From the Toronto Globe & Mail:
Far from the tree: The illusions of genealogy
UPDATED JULY 13, 2018
Carl Zimmer writes the Matter column for The New York Times and teaches science writing at Yale University. His latest book is She Has Her Mother’s Laugh: The Powers, Perversions, and Potential of Heredity, from which this essay is adapted.
… We inherit one copy of each chromosome from our mothers and the other copy from our fathers. They inherited their chromosomes in turn from our grandparents. Which copy of a given chromosome gets passed down from a parent to a child is mainly a matter of chance. That flip of the genetic coins has a remarkable consequence: As you work your way back through your ancestry, you’ll encounter an ancestor from whom you inherited no DNA at all. And the further back you go, the more of those ancestors you’ll meet. Graham Coop, a geneticist at the University of California, Davis, has estimated that if you look at your ancestors from 10 generations back, almost half of them will have no genetic connection to you.
Think of your genetic inheritance as two huge decks of playing cards from two different solitaire games being shuffled ineptly by a child with clumps of cards remaining unshuffled. Because the shuffling is imperfect, you might get sequences of cards that showed up in a previous game. But after, say, ten shuffles, even maladroit shuffles, the odds are below 50% that you’ll get any sequences that were played ten games ago.
Same with inheritance. Winston Churchill wrote an enormous biography of his distant ancestor John Churchill, the first Duke of Marlborough, to remind voters that the blood of a hero flowed in his veins. And perhaps Winston did inherit some alleles directly from John. Or perhaps not. It’s more likely that Churchill got more of his crucial genes from his mother’s and paternal grandmother’s lines.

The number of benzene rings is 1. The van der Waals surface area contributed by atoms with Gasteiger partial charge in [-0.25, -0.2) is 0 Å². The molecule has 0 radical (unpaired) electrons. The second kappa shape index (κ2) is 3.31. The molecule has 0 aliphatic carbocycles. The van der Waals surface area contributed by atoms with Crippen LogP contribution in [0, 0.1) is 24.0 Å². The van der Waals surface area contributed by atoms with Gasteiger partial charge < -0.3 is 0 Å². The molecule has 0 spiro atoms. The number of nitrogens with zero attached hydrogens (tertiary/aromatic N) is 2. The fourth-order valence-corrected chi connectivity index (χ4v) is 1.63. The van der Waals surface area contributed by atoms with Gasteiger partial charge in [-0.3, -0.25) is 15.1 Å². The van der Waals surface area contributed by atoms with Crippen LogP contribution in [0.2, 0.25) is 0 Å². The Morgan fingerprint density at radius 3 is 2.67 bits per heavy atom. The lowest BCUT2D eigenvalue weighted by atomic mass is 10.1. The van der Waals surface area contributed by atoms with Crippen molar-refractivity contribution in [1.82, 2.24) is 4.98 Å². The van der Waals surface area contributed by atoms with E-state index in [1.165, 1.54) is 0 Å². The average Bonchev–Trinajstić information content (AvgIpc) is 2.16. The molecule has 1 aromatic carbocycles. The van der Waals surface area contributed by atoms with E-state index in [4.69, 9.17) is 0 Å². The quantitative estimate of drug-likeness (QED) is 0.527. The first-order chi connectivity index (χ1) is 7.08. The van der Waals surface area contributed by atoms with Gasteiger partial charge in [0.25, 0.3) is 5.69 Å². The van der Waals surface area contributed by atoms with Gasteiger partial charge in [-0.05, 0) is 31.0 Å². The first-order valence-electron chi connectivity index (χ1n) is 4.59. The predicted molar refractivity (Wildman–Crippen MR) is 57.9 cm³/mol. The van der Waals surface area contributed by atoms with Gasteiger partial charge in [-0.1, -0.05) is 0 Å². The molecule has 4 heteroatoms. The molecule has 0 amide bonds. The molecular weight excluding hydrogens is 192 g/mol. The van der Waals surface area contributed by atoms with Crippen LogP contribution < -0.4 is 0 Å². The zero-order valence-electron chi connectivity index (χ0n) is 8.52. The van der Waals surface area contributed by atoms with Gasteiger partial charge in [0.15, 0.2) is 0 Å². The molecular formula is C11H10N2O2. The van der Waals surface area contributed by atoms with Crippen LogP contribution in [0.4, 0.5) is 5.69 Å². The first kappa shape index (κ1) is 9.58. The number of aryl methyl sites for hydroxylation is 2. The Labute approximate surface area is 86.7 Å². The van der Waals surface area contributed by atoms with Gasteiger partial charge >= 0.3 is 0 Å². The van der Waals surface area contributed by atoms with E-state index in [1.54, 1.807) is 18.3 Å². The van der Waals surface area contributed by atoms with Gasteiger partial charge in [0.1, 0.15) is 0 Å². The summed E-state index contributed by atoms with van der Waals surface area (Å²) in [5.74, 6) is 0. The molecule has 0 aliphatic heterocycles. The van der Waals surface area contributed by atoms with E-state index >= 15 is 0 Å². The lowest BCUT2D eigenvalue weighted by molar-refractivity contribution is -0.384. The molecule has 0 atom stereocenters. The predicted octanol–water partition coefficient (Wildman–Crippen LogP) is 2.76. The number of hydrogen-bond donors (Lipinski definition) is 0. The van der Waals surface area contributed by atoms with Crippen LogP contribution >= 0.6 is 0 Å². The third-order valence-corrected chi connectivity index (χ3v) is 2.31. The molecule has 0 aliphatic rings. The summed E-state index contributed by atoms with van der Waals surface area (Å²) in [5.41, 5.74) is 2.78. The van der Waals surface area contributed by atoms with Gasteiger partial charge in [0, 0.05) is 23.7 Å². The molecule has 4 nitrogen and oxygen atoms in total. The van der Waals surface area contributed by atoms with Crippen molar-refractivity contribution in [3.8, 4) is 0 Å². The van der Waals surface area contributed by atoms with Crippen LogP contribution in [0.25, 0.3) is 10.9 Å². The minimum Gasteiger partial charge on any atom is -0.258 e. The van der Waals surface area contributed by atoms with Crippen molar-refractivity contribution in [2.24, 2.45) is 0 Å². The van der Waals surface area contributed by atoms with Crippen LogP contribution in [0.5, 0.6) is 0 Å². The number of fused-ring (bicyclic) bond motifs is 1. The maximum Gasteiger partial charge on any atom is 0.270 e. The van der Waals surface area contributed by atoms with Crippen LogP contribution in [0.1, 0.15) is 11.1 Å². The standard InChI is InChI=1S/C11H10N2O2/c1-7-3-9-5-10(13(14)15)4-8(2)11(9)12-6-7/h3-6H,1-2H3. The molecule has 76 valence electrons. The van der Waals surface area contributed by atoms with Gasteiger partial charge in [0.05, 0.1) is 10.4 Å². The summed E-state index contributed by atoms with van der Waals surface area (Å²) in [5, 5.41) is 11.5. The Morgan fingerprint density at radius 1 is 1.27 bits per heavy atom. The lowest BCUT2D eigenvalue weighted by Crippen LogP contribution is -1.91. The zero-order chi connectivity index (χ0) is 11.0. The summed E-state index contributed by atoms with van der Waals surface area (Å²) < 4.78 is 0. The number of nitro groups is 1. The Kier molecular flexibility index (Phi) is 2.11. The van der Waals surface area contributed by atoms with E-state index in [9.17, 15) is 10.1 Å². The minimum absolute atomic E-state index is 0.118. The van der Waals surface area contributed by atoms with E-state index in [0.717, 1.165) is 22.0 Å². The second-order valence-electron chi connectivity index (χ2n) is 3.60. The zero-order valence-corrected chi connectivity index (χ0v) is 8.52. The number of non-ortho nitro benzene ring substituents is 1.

On the other hand, being Dukes, there weren’t a large number of high-enough ranking people for Churchills to marry, so they might well be somewhat inbred, which would increase the likelihood of Winston inheriting some genetic combination unchanged from John.
On the other other hand, John Churchill being such a dynamic general and politician is how he got the hereditary title of Duke of Marlborough and enough money (barely) to build 300,000 square foot Blenheim Palace, where Winston was born. And being an English Duke is not a bad thing in the mating market, which meant that Churchill’s ancestors tended to marry fairly well, such as the first Duke’s daughter marrying a Spencer (which is why Winston was Spencer-Churchill until his dad decided just Churchill would be better politically), and Winston’s dad marrying Jennie Jerome, whose dad was known as the Lion of Wall Street.
Discovering that we are descended from someone famous makes us feel special, but that feeling is another genealogical illusion, based on a faulty picture we have of family trees. We picture them as forever branching in two – two parents, four grandparents, eight great-grandparents and so on. If that were forever true, your family tree over the past few thousand years would contain more people than have ever lived.